In today’s digital universe, where information overload is the norm, the power of visualisation shines as a beacon of clarity. Infographics, illustrations, charts, and maps bridge the gap between sets of complex information and its audience. These materials can be of great help to any organisation with a story to tell.
There are two broad concepts that can help us describe two categories of visual materials. The first is data visualisation: the graphic representation of a set of data, very often numerical or quantitative. Charts, graphs, and maps classify the information and showcase the relationship between different units of data. The other is visual storytelling: the use of visual representation to tell a story, taking the reader from point A to point B. Typically composed of qualitative information, brochures, timelines, or sets of illustrations do that function. These do not need to be mutually exclusive: typically, a good infographic can combine both!
So what makes a good infographic? To start with, there are no good visuals without good stories, so relevant data must be your starting point. Then, you can think about the journey you want to take the audience on. Drawing a sketch on a blank paper might help you find a direction. Mastering the art of leaving out information that does not add to your direction and to the point you want to make is also essential. A last tip: create a visual hierarchy. Not everything has the same importance, so avoid writing everything in big, bold letters.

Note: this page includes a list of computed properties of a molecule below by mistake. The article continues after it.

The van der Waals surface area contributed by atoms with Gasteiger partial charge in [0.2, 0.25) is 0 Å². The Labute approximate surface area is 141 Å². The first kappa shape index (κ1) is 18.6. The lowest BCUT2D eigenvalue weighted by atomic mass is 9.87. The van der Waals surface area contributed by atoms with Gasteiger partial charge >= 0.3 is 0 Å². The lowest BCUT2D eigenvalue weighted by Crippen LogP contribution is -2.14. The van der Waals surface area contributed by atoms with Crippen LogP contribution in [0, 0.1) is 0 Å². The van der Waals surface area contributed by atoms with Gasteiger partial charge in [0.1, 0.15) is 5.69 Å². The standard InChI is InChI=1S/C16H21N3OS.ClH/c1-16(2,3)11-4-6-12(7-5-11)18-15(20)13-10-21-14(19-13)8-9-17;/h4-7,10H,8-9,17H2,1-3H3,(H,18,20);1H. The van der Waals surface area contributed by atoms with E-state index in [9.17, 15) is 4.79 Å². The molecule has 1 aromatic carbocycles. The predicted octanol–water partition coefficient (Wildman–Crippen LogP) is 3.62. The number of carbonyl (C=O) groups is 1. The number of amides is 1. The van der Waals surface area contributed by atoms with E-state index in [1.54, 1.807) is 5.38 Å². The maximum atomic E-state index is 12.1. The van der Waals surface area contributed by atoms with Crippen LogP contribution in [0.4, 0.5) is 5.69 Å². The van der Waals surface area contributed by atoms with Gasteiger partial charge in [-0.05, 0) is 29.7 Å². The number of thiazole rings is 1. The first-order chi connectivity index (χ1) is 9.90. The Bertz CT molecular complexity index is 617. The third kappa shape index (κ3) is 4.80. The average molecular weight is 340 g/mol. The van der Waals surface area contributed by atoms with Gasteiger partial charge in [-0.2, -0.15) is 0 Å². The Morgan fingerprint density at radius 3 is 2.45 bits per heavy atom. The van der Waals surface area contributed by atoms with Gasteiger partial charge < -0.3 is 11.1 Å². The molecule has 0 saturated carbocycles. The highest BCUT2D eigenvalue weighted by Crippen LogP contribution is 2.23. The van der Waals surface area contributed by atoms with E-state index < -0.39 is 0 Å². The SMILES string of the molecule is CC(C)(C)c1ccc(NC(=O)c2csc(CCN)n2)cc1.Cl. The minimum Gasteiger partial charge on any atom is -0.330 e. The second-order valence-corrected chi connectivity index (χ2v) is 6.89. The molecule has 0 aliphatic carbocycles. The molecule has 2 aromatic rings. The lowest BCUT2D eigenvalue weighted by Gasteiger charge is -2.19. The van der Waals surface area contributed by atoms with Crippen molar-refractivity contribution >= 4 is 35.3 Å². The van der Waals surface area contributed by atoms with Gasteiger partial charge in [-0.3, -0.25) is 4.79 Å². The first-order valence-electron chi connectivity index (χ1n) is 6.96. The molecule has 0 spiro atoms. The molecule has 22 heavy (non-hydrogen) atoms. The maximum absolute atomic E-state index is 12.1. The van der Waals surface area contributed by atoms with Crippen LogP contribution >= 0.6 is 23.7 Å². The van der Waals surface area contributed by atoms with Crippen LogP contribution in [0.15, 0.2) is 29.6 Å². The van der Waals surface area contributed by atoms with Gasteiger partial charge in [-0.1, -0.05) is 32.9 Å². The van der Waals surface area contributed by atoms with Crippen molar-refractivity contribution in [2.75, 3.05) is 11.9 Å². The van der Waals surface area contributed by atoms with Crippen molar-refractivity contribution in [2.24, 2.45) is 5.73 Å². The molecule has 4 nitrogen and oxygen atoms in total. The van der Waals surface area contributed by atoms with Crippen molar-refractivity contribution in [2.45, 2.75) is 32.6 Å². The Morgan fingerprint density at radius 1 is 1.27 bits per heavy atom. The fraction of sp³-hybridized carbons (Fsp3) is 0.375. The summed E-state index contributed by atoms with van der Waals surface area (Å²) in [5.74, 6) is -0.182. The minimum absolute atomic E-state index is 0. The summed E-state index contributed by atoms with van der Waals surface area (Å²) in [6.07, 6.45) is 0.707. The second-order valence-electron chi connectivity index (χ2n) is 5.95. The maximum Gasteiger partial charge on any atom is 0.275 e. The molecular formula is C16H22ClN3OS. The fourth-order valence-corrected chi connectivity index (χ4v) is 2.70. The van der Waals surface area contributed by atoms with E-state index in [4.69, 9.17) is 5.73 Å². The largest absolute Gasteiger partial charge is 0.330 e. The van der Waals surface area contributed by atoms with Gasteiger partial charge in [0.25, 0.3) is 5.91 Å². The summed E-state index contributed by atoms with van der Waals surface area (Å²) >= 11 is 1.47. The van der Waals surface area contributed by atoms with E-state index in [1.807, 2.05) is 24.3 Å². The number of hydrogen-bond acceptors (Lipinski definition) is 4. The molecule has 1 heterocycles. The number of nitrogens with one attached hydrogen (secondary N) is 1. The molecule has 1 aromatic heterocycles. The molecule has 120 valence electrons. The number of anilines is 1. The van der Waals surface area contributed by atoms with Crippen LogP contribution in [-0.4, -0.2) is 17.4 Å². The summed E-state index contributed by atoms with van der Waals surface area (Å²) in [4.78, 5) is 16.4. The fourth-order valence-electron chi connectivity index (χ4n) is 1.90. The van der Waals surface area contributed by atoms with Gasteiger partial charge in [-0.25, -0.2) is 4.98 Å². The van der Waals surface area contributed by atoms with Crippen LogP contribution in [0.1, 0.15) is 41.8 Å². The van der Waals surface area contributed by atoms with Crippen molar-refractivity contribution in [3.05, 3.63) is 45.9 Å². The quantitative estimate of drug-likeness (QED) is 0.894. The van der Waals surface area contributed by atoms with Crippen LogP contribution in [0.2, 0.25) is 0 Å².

We see the art of infographics at its finest in some digital and traditional media outlets, such as Delayed Gratification – a magazine showcasing stories through elaborate infographics. Illustrations and icons are usually key elements: Just as they make information more concrete, providing images, they enable synthesis. With illustrations, you can choose to display only the essential elements of what is being represented. You can also represent the future, the past or imaginary things that don’t exist in real life. It is also more universal than photography: a drawn person in a setting is not a concrete person, it could be anyone – including the reader.
Want to get started with infographics? The book Visual Thinking. Empowering People and Organisations is full of sketches, simple infographic types and explanations on which one to use depending on the set of information that you have – a linear graphic? A web? A tree? – as well as how to represent the elements that connect the information – do you need an arrow? A call out? A dotted line? You can try user-friendly software like Canva, Piktochart or Infogram to make your first steps… or reach out to us and our creative team!